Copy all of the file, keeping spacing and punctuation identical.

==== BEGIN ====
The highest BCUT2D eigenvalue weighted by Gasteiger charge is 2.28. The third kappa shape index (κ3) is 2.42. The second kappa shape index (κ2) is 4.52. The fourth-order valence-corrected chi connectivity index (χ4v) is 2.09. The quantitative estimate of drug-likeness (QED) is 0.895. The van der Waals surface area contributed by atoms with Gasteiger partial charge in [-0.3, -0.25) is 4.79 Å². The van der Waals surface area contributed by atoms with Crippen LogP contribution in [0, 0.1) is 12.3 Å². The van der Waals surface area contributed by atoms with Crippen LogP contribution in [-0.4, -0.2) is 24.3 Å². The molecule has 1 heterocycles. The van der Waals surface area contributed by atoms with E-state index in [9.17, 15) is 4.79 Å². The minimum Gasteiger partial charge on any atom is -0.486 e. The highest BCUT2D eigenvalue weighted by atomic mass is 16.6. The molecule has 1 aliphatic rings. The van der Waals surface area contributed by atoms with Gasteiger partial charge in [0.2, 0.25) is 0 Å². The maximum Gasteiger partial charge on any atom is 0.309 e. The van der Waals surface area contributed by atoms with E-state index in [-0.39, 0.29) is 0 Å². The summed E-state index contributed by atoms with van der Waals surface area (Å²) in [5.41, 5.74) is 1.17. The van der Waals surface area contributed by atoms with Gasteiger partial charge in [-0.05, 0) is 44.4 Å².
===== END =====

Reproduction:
The highest BCUT2D eigenvalue weighted by Gasteiger charge is 2.28. The third kappa shape index (κ3) is 2.42. The second kappa shape index (κ2) is 4.52. The fourth-order valence-corrected chi connectivity index (χ4v) is 2.09. The quantitative estimate of drug-likeness (QED) is 0.895. The van der Waals surface area contributed by atoms with Gasteiger partial charge in [-0.3, -0.25) is 4.79 Å². The van der Waals surface area contributed by atoms with Crippen LogP contribution in [0, 0.1) is 12.3 Å². The van der Waals surface area contributed by atoms with Crippen LogP contribution in [-0.4, -0.2) is 24.3 Å². The molecule has 1 heterocycles. The van der Waals surface area contributed by atoms with E-state index in [9.17, 15) is 4.79 Å². The minimum Gasteiger partial charge on any atom is -0.486 e. The highest BCUT2D eigenvalue weighted by atomic mass is 16.6. The molecule has 1 aliphatic rings. The van der Waals surface area contributed by atoms with Gasteiger partial charge in [0.2, 0.25) is 0 Å². The maximum Gasteiger partial charge on any atom is 0.309 e. The van der Waals surface area contributed by atoms with E-state index in [-0.39, 0.29) is 0 Å². The summed E-state index contributed by atoms with van der Waals surface area (Å²) in [5.41, 5.74) is 1.17. The van der Waals surface area contributed by atoms with Gasteiger partial charge in [-0.05, 0) is 44.4 Å².